Object, that on which we are Cruise, a small cup,
employed. Cruise, to sail.
Ob ject', to oppose. Des' ert, a wilderness. Over throw, destruction De sert', to forsake.
O ver throw, to destroy. Des' sert, the last course of Pres' ent, a gift. an entertainment.
Pre sent', to give. Dis! count, an allowance. Produce, product, amount. Dis count', to deduct.
Pro ducel, to
cause, to En' trance, admission.
effect. En trance', to put into ec- Proj' ect, a scheme. stasy.
Pro ject', to contrive. Es' cort, a condoy:
Rebel, one who rebels. Es cort', to guard.
oppose, Ex cuse', an apology. [ogy. Rec! ord, a register.
Ex cuse', to accept an apol- Re cord', to register, Ex' port, a thing exported. Ref use, the worthless part. Ex port', to send abroad. Re fusel, to reject.
Ex' tract, a quotation. Rise, the act of rising.
Ex tract', to draw out of Rise, to move upwards.
Tor ment', to put in pain.
Trans' port, rapture. Grease, fat.
Trans port', to put in an
Use, to employ.
ikinis CHAPTER XXVII. Instipate
Letters. A letter is the first principle or least part of a word.
The letters of the English Language, called the Alphabet, are twenty-six in number.
Letters are divided into vowels and consonants. - A vowel is an articulate sound, that
can be perfectly uttered by itself; as a, ey 0; which are formed without the help of any other sound.
A consonant is an articulate sound; which cannot be perfectly uttered without the help of à vowel; as b, d, f, l, which require vowels to : express them fully.
The vowels are, a, e, i, o, u, and sometimes w, and y.
W and y are consonants when they begin a word, oř syllable; but in every other situation. they are vowels.
ver brist i
O sounds hard like k before a 0, U, I, and ryy and soft like is before e, i, and y. It sounds like z in sacrifice, and like sh in ocean.
G sounds hard before a, o, u, l, and ris It is sometimes hard and sometimes soft before e, i, and y.
w 1:94 143 113
Diphthongs and Triphthongsu , “A diphthong is the union of two vowels, pronounced by a single impulse of the voice; as ea in beat, ou in sound.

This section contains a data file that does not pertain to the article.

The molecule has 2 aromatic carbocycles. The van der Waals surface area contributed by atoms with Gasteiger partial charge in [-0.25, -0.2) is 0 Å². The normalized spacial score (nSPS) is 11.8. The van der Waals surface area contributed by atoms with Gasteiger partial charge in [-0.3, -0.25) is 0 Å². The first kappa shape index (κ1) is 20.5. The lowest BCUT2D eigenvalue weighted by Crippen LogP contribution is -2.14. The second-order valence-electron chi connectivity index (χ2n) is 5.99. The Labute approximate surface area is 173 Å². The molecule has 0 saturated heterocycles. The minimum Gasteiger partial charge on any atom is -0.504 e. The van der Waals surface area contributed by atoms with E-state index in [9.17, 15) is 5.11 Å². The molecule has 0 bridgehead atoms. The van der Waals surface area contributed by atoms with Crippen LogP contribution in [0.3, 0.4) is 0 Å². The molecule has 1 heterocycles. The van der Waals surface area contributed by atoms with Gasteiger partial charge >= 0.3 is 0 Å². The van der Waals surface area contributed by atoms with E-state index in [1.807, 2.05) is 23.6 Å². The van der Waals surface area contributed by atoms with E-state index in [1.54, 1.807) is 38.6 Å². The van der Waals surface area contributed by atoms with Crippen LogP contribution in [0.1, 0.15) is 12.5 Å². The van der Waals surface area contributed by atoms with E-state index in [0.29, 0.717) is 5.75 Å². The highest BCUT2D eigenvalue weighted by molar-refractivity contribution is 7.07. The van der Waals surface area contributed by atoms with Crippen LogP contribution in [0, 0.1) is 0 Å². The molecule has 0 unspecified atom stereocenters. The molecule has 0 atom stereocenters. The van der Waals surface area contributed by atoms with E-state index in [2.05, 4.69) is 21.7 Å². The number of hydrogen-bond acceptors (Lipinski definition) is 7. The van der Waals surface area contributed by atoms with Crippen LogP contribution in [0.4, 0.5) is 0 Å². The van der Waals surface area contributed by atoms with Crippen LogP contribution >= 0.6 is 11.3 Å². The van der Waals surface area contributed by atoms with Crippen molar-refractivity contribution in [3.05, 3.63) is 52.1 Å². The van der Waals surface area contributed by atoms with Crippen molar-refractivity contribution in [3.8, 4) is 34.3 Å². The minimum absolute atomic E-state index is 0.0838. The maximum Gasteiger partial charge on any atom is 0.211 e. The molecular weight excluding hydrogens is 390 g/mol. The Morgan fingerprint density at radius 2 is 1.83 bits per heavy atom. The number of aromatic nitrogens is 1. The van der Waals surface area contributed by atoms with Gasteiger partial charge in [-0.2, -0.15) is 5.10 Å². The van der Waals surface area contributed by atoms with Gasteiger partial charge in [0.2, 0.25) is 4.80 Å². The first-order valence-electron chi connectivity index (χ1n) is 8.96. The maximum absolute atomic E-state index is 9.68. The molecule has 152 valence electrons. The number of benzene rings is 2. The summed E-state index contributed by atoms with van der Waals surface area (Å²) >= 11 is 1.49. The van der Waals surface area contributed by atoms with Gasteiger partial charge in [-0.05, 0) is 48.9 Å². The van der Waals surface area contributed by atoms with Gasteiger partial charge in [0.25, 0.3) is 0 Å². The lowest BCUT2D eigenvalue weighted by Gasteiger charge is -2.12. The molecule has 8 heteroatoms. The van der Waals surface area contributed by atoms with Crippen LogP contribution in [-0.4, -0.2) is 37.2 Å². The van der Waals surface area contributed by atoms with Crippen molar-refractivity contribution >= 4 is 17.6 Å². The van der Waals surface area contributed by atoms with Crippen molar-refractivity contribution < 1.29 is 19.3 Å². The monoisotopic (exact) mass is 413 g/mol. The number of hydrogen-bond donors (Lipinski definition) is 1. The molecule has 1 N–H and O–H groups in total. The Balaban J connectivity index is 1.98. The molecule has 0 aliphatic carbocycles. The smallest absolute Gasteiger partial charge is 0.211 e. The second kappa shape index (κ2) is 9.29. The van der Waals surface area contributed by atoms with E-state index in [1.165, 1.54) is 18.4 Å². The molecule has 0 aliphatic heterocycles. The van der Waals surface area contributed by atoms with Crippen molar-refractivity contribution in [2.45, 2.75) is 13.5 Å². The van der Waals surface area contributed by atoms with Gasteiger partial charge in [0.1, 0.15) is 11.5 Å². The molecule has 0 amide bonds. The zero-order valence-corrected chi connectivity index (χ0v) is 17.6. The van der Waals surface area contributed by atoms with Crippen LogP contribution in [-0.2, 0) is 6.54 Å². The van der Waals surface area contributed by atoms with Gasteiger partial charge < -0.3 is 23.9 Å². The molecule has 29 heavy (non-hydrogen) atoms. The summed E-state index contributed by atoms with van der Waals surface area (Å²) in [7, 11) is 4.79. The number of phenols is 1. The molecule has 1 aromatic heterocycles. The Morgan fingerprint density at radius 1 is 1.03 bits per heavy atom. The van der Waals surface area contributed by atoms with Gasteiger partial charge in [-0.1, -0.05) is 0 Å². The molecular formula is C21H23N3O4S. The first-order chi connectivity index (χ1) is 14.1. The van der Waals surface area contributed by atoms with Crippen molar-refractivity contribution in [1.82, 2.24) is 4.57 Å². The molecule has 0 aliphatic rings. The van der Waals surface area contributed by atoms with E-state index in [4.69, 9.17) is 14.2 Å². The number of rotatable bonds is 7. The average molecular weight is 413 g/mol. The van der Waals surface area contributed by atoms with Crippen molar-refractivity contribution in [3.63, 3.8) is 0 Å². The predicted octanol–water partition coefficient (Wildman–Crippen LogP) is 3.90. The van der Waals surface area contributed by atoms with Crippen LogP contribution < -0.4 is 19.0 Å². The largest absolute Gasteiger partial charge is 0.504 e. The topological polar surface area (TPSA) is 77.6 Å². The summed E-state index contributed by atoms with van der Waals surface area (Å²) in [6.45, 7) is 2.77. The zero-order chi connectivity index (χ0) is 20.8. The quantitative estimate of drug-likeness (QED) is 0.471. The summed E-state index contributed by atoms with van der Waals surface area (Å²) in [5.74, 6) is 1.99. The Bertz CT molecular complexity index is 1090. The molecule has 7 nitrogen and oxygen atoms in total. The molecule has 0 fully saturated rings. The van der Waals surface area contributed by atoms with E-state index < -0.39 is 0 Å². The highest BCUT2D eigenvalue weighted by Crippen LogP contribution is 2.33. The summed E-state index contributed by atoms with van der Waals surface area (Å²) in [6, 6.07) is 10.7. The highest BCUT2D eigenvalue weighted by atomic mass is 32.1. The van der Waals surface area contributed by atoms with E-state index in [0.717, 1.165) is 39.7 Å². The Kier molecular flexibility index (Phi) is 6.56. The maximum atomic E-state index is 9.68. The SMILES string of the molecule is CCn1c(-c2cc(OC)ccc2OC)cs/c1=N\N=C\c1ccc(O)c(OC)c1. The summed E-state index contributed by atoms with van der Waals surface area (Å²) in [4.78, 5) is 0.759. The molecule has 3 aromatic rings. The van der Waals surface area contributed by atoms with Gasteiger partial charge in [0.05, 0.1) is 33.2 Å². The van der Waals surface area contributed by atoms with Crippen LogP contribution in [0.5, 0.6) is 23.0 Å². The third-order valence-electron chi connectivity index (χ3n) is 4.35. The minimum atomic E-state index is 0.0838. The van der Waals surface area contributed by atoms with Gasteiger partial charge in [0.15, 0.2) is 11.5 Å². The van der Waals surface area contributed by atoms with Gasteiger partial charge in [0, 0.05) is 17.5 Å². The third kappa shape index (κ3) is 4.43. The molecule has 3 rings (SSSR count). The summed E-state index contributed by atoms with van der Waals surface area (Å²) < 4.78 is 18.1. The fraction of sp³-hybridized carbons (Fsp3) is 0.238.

A proper diphthong is that in which both the vowels are sounded; as bi in voide, ou in ounce.
An improper diphthong has but one of the vowels sounded; as, ea in eagle, oa in boat.
A triphthong is the union of three vowels, pronounced by a single impulse of the voice; as eau in beau, jew in view. IT
1'}}" 12; ; i storil
SYLLABLES, ki '3',192, 11.1 Asyllable is a sound, either simple or cornpound, pronounced by a single impulse of the voice, and constituting a word, ori a part of a word; as å, än, ant! 116
Spelling is the art of rightly dividing words into their syllables, or of expressing a word by its proper letters.
mon consenti a
Words are articulate sounds, used by comas signs of our i
ideas. 112 113072 A word of one syllable is termed a Monosyllable; a word of two syllables, a Dissyllable; a word of three syllables, a Trisyllable; a word of four or more syllables, a Polysyllable.'t hac
All words are either primitive, derivative, or compoundiue.l.19.00 wibod tu 30 i
;" A primitive word is one which cannot be reduced to any simpler word in the language ja as man, good, content.-
A derivative word is one which may be reduced to another word in English lof greater simplicity; as manful, goodness, contentment."
A compound word is formed of two or more words; as penknife, teacup, Yorkshire ; si na as